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West Burrow Farmhouse

A Grade II* Listed Building in Bratton Clovelly, Devon

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Latitude: 50.7055 / 50°42'19"N

Longitude: -4.1385 / 4°8'18"W

OS Eastings: 249089

OS Northings: 91718

OS Grid: SX490917

Mapcode National: GBR NW.4YLQ

Mapcode Global: FRA 2766.ZF4

Plus Code: 9C2QPV46+5H

Entry Name: West Burrow Farmhouse

Listing Date: 7 September 1987

Grade: II*

Source: Historic England

Source ID: 1164785

English Heritage Legacy ID: 94268

Location: Bratton Clovelly, West Devon, Devon, EX20

County: Devon

Civil Parish: Bratton Clovelly

Traditional County: Devon

Lieutenancy Area (Ceremonial County): Devon

Church of England Parish: Bratton Clovelly St Mary the Virgin

Church of England Diocese: Exeter

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Listing Text

SX 49 SE

7/13 West Burrow Farmhouse


Longhouse. Circa 1500 with C17 addition and C20 alterations. Rendered cob and
rubble walls. Thatched and corrugated iron roof, hipped at left-hand end, gabled at
right-hand end and rear wing. 3 stacks. 2 axial brick stacks, 1 to main block, 1
between rear wing and outbuilding extension; projecting rubble stack at right gable
end .
Longhouse plan of shippon at lower left end divided by passage from hall and inner
room. There is a full height solid wall between shippon and passage and the shippon
has its own external doorway adjoining the passage door but the existence of an
original internal door between the 2 shows that they are co-eval although the cattle
may always have used a separate entrance. A solid wall also divides the hall and
inner room continuing on the 1st floor, but it is not possible to tell if the inner
room is original. Lack of access to the roof space precludes any evidence of this
or whether the house originally had an open hall with central hearth but the early
type of roof truss and doorways suggest that it may have done; both hall and inner
room fireplaces appear to be C17 and date from alterations which probably also
included the addition of a hall projection at the front. The rear wing of one small
room behind the inner room is also C17; its fireplace is now blocked so the date of
its stack is unclear, if originally unheated the room is likely to have been a
dairy, otherwise it may have been a kitchen. In the C20 the ceiling beams of the
hall and inner room were replaced and the rear door of the passage and that from
passage to shippon blocked. The stairs were also altered although probably
retaining their original position at the rear of the hall.
2 storeys. The house is set down a slope with the shippon at the lower left end.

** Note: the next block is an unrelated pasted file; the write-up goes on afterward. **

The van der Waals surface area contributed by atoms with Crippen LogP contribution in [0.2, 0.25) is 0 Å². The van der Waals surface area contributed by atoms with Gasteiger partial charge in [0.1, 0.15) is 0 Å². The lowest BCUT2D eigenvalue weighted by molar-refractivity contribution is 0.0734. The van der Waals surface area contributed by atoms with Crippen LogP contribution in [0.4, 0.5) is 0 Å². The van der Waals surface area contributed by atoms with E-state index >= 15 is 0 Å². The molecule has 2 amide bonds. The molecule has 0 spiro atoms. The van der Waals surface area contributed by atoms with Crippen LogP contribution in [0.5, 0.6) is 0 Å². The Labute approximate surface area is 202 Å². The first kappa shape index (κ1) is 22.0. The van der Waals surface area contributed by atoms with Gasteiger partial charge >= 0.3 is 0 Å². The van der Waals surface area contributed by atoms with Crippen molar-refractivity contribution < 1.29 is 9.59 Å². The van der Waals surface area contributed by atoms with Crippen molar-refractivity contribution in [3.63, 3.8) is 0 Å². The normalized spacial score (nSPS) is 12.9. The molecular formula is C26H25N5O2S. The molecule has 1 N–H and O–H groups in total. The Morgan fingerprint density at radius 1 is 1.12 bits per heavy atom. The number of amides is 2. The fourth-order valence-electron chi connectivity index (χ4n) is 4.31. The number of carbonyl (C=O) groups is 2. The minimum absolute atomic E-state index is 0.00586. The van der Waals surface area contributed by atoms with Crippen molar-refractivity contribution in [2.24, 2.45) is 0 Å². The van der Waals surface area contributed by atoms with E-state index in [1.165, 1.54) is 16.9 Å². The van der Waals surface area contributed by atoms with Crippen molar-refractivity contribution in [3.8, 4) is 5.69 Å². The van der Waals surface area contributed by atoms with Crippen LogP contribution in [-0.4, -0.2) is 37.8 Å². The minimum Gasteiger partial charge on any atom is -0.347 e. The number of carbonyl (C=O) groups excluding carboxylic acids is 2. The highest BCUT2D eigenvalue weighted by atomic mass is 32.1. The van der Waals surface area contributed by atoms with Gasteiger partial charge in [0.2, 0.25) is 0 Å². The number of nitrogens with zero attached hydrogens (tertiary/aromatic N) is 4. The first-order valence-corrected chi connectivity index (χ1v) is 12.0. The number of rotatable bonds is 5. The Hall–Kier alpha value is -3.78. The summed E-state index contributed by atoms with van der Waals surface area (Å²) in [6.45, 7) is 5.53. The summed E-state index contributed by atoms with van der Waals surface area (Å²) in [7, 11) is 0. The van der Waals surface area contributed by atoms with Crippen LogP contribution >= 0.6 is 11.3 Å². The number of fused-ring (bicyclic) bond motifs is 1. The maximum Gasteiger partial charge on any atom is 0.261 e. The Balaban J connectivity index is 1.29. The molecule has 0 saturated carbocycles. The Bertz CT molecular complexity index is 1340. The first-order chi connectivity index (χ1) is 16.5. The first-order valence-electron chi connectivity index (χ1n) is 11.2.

Asymmetrical 3-window front with hall bay projecting to right of centre. Late
C19/early C20 casements with glazing bars on first floor, ground floor windows are
similar but later C20. At the centre is original doorway to passage with chamfered
wooden frame which has shouldered and cranked head almost forming a 4-centred arch
and probably C19 plank door. To its left is doorway into shippon which is probably
original but very plain with rough wooden lintel. Towards the left end of the
shippon is a very small square window opening and on the first floor to its right is
a probably inserted loading doorway. The gable end of the shippon has a stone
framed drainage hole at ground level and a slit opening above to either side. At
the rear to the left is a very small wing which has been extended by probably C19
outbuildings. The passage rear door has been blocked and an adjoining doorway to
the right inserted into the shippon.
Interior remains relatively unaltered apart from the insertion of C20 ceiling beams
in hall and inner room. The small rear room has closely spaced fairly insubstantial
ceiling beams, chamfered with hollow step stops.
The hall fireplace has a chamfered wooden lintel with worn stops. Built into the
inner wall of the hall is a 'creamer' - originally used for making cream - which has
been blocked underneath but the recess above remains. The inner room fireplace has
a chamfered wooden lintel with straight cut stops. Above it is a small wooden panel
ornately carved with a grotesque face and a vine motif either side. To the right of
the fireplace is a cupboard with tall double doors each of 3 moulded panels with a
lozenge shape carved in high relief on each, also moulded. The doors are not flush
with the wall but project and probably come from another house as the carved wooden
panel may also do, both appear to be good quality C17 work, however.
At the lower side of the passage is a heavy chamfered wooden door frame with 2-
centred arch and original wide oak studded door - this has been blocked off on the
shippon side. The passage has cross beams with a narrow chamfer and hollow step
Over the hall a pair of face-pegged jointed crucks can be seen; there is, however,
no access to the roof space so further details of construction or evidence of smoke-
blackening cannot be seen. The shippon roof does not retain its original timbers
but has rough C19 principal rafters with collars lapped and pegged to the
principals. Its floor has been concreted.
This is an unusual survival of a longhouse with unconverted shippon which is also
not in a typical moorland or moorland fringe position but stands several miles away
from Dartmoor. Though not a "true longhouse" in the purist sense because a solid
full-height wall exists between shippon and passage, it seems clear that it is a
late medieval house with integral accommodation for animals and humans and internal
access from the domestic end to the animal end. As such it could be defined as a
"developed longhouse" plan.

Listing NGR: SX4908991718

This text is from the original listing, and may not necessarily reflect the current setting of the building.

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